Among the major communities of the Madison metropolitan area, there is none with as low a population density as Fitchburg: one-fifth that of Madison, one-sixth of neighboring Verona. The Fitchburgers, they have space to roam.
Maybe this explains the city's predilection for sprawling restaurants with wide-reaching menus - from the Great Dane to Liliana's, from the string of restaurants that have been at 5957 McKee Rd. to the recently closed Continental. Veranda Restaurant and Wine Bar, opened by the famed Schiavo family in the Continental space, continues that Fitchburgian tradition. (The Schiavos were behind the Continental, as well as downtown's Cafe Continental.)
Lunch, dinner and weekend brunch all merit their own full page, listing between 40 and 60 dishes. There are significant differences between them: Sandwiches are served only for lunch, oysters only for dinner. A recent brunch menu replicates nothing served during the week except desserts.
Lunch appears to be the best time to just hang out and get a feel for the neighborhood. The grass-fed burger is large, juicy and well seasoned, with a sturdy, toasted bun. The soup du jour (pumpkin) was smooth and delicate, balanced between cinnamon and rosemary notes. The fries are matchstick, and if the steak sandwich is missing maybe one flavor (blue cheese, perhaps?), it is at least piled fairly high with steak, and verdant with arugula. A light crowd comes and goes, and everyone seems chill, in good spirits.
Compare that to dinner, with tables full of ebullient suburbanites, giddily pointing from shiraz to chardonnay on the massive wine list. The segmented dining floor is loud, and all the nooks and crannies are filled with chatter. While the menu is split primarily between pastas and small plates, our server indicated an invisible line of demarcation beneath which the small plates are less small.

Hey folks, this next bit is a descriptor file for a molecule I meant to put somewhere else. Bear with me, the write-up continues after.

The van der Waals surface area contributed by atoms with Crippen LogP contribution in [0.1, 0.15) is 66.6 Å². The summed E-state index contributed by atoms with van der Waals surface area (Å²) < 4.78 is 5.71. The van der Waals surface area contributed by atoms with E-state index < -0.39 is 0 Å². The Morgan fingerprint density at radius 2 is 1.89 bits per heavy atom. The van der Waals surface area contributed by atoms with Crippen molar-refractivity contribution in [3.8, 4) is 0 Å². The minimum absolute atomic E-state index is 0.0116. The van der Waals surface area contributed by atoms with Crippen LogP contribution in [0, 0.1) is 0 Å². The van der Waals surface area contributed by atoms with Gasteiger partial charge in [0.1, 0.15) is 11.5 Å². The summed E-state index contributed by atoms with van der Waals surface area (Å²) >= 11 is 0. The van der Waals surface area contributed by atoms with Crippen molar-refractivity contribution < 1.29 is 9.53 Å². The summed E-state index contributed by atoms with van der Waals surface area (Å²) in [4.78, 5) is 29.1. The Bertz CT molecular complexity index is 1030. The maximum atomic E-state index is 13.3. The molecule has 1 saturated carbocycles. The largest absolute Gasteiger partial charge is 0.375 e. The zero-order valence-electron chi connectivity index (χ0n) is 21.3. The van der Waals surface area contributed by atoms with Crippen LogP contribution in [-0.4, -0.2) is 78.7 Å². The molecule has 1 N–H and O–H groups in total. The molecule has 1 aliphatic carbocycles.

One head-fake on portion sizing could be forgiven. "Small plates" is a fashionable phrase, after all. But when the night's special of tilapia involtini arrived, it was in fact quite small for its $15 tag. The plate was sparsely populated with four thumb-sized nuggets of fish and bread crumbs. The accompanying caprese skewer was bland, the tough, pale cherry tomatoes in stark contrast to the bright red romas on the lunchtime burger.
Penne with peas, arugula, and prosciutto was worse. The lemon butter sauce was merely oily, and the peas looked and tasted, at best, somewhere between frozen and canned. Our server called the overcooked caramel custard flan the best in town; unless it's the only one it town, she was overselling it.
The littleneck clams, at least, were clean-tasting and tender in a sauce of white wine, garlic and butter. The philosophy of this dish is one Veranda's kitchen would do well to pursue: simplicity and freshness, with an ingredient not commonly seen on local menus. This is the sort of approach that will help the kitchen distinguish itself in the dining landscape.
If left to choose one meal at Veranda, however, I'd make my choice quickly. The brunch menu is the tightest of the three, breakfast-centric and with fewer wacky international references.
Egg dishes are a Schiavo family specialty, and the variations on omelets and eggs Benedict are enticing and carried off well. The lump crab and asparagus omelet is chock full of both - and good crab at that, not merely leftover crab from dinner. The veggie Benedict was simple but fresh.
There are fine carbohydrates, too, perhaps none better than the pain perdu. One could see this New Orleans specialty as a shot across Liliana's bow, but Veranda's wingspan is just that wide by nature. Crisp around the edges, eggy, and with a hint of Grand Marnier, this is a satisfying late-morning meal.
Word to the wise bruncher, though: Do not order grapefruit juice. A double old-fashioned glass of juice on the rocks should not be five dollars, and yet here we are. That exception aside, brunch can be considered a good deal.
Some earlier reviews dinged the service at Veranda, but the staff performed admirably during my visits. Servers and hosts were prompt and responsive, attentive to the tone of each party they served. Calm, chummy, brimming with salesmanship - all these styles were on display.
Veranda's broad menu of pan-Mediterranean (plus Asian, plus Central American) influences would seem to fit Fitchburg perfectly. But cramming at least two restaurants' worth of food into one place leaves Veranda feeling fractured, lacking in a coherent story. No one's saying a Fitchburg restaurant can't be global, classy and fun - and even ambitious - but Veranda might be aiming for one too many targets.